My huzzband and I own at least seven Spanish textbooks and CDs and subscribe to one Spanish podcast. Two were written and published in the U.S. for American college students, the rest were written and published in Mexico for visiting college students. Not surprisingly, the latter are better because they are entirely in Spanish from page one — no instructions in English, ever.
However, when you move to Mexico City with only the most remedial of Spanish speaking skills, like we did, you learn quite quickly that neither type of textbook (U.S. or Mexican made) addresses the needs of expats. They are useful, of course, but only to a point — I didn’t really need to learn all the vocabulary for classrooms and schools, but I know it anyway, thanks to my dumb books, which all focus on that in the first chapter. (I will admit that all our Spanish textbooks are still way superior to my high school German textbook, which wasted an entire chapter on gummy bears. Or, das Gummibärchen!)
Por ejemplo. After living in our apartment for more than two months, I finally got around to hanging our pictures on the walls. I waited this long partly out of sheer laziness and exhaustion — moving to a foreign country, while still working almost full-time, is thoroughly exhausting (I am so tired right now I can’t even think of another word for exhaustion.) Anyhoodles, I hung a few pictures yesterday but soon used up our supply of nails we brought with us.
So, that meant, damn: Time for another self-taught lesson you’ll never find in the textbooks — Going to the Hardware Store.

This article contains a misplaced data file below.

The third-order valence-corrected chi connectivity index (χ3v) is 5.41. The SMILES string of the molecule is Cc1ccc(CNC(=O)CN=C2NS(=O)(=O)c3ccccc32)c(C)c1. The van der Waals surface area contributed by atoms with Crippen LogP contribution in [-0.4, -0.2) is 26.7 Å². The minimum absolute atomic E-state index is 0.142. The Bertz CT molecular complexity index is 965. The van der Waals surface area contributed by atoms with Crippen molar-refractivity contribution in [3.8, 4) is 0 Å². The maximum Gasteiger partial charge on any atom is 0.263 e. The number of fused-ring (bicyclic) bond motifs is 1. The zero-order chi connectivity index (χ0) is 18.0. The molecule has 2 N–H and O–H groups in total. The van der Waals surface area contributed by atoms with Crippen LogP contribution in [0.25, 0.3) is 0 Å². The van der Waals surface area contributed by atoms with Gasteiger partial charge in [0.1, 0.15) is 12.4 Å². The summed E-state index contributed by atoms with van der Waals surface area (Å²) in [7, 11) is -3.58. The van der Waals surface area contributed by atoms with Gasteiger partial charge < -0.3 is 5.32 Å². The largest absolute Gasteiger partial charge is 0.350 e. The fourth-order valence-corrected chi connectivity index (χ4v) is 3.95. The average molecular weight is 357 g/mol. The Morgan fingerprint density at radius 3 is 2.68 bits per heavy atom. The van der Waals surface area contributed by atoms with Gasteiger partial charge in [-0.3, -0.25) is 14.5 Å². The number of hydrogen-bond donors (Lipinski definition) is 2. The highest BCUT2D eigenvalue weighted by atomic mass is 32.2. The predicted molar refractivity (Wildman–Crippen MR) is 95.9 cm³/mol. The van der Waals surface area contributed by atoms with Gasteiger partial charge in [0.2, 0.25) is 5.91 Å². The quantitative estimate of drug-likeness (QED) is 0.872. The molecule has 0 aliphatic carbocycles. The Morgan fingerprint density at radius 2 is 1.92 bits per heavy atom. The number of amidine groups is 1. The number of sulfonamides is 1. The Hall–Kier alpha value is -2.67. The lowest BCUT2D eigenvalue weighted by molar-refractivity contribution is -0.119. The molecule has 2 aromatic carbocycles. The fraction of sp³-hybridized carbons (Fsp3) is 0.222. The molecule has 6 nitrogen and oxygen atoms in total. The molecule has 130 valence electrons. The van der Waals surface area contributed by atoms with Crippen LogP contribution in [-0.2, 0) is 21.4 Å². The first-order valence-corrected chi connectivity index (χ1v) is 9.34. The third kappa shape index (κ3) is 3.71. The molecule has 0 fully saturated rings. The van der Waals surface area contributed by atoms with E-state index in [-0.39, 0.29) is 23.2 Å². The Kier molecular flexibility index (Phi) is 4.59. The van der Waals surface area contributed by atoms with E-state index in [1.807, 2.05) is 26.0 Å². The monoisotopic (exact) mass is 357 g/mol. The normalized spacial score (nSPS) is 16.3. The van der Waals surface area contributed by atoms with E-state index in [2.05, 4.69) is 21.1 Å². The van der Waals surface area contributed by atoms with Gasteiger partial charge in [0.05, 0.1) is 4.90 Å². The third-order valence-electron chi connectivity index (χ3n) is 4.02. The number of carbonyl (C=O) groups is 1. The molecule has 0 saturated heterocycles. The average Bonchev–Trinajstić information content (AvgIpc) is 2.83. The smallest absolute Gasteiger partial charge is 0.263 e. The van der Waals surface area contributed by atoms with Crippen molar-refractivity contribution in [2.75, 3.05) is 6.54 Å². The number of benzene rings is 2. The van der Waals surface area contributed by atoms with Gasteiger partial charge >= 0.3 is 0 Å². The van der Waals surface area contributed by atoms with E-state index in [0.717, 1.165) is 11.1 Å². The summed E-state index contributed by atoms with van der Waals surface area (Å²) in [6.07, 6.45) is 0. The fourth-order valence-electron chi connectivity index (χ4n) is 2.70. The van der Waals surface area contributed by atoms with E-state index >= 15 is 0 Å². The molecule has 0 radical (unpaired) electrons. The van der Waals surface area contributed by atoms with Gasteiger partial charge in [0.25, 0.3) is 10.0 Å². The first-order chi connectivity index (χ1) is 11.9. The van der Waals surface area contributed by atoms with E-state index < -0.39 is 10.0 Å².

Lesson One: Own a really big dictionary that has all the oh-so-useful words that “pocket-size” English-Spanish dictionaries don’t have.
Lesson Two: Then create the expected conversation in your head before you leave the apartment (“Hola, buenos tardes, necessito …nails?!”)
Lesson Three: Yep, here’s where you use the dictionary. Nails is clavos en espanol. And, for the record, unlike in English, clavos does not mean both nails for hammering and nails on your fingers. The latter are unas.
Lesson Four: Head into the unknown, in this case, the ferreteria.
Joy: “Hola, buenos tardes, necessito clavos….Como este” (I hold my thumb and forefinger apart about 20 centimeters to indicate needed size.)
Vendedor: “Por concreto o paredes?”
Joy: “Si, paredes.” (I only know paredes means walls because we recently embarked on another adventure the textbooks never cover: house painting. Whew — a potential awkward situation thwarted, and a sign I’m actually learning espanol!).
Vendedor shuffled around, found nails. Handed me one that’s the right size, but pretty stout. Uh-oh….Time to think on my feet.
Joy: “Hmmm…tiene clavos….mas delgado?”
Vendedor: “No.” (And an unsympathetic no at that.)
Joy. “Oh. Esta bien. Cinco, por favor. Cuantos?”
Vendedor: “Cinco pesos.”
Joy: “Gracias, y hasta luego.”
If you’re still awake after reading that, you see what I mean by mundane. Yet important. And nowhere in my 7 Spanish textbooks.